Ukrainian soldiers feed pets left behind in Kharkiv after neighborhood evacuated
KHARKIV, Ukraine - Ukrainian defense volunteers were captured feeding family pets left behind in Kharkiv after their owners were forced to evacuate amid Russia’s ongoing war in the country.
In a video shared on May 17, 2022, the service members are seen in the residential neighborhood of Saltivka feeding several cats. This particular neighborhood has been "heavily shelled" during the Russian assault, according to freelance journalist Sergio Olmos, who captured the footage.
"Ukrainian territorial defense volunteers have been coming to look after the pets of families who evacuated," Olmos wrote in a tweet.
During the video, a voice describes one of the cats as being "expensive" compared to the others.
Kharkiv, Ukraine’s second-largest city that is located near the Russian border, has undergone weeks of intense shelling. But Russian troops were withdrawing from around the city in recent days and instead focusing on guarding supply routes, while launching mortar, artillery and airstrikes in the eastern province of Donetsk, according to the Ukrainian military.
A screengrab from a video shows some of the cats being fed in Kharkiv’s residential area of Saltivka, Ukraine, on May 17, 2022. (Credit: Sergio Olmos via Storyful)
After failing to capture the capital of Kyiv following the Feb. 24 invasion, Russian President Vladimir Putin has shifted his focus eastward to the Donbas area, an industrial region where Ukraine has battled Moscow-backed separatists since 2014.
Kharkiv, a largely Russian-speaking city with a prewar population of 1.4 million, had once been a key military objective earlier in the war when Moscow hoped to capture and hold major cities.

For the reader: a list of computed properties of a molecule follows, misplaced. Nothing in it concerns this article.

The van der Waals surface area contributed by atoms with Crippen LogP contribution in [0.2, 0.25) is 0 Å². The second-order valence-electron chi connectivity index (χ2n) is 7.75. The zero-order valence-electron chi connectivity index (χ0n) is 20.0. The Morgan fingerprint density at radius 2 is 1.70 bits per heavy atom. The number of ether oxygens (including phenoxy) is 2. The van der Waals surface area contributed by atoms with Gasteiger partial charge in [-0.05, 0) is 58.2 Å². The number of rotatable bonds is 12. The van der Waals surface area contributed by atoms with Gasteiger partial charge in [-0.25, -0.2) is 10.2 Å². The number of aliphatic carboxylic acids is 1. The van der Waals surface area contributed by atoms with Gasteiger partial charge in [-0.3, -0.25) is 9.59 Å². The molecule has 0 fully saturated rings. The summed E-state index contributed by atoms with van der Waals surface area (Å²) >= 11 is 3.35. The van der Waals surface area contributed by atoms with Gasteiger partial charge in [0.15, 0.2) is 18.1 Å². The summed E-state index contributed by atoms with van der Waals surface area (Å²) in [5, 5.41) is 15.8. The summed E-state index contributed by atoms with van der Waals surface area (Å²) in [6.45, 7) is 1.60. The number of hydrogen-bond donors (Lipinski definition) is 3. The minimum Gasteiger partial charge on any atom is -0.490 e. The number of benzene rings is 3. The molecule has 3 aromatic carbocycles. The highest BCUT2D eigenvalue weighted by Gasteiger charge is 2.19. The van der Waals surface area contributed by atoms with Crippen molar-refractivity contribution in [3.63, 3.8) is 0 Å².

Ukraine "appears to have won the Battle of Kharkiv," the Institute for the Study of War, a Washington-based think tank, said on May 14. "Ukrainian forces prevented Russian troops from encircling, let alone seizing Kharkiv, and then expelled them from around the city, as they did to Russian forces attempting to seize Kyiv."
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Meanwhile, Ukrainian troops in Mariupol made a stand inside the port city’s bombed-out steel plant for weeks until this week, when troops began surrendering on orders from above to save their lives.
The Russian military said a total of 1,730 Ukrainian troops at the Azovstal steel plant have surrendered since Monday. At least some were taken by the Russians to a former penal colony in territory controlled by Moscow-backed separatists. A separatist official said others were hospitalized.
The International Committee of the Red Cross said that it has registered hundreds of POWs from the plant under an agreement between Russia and Ukraine. It did not say whether it had visited the prisoners.
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This story was reported from Cincinnati. The Associated Press contributed.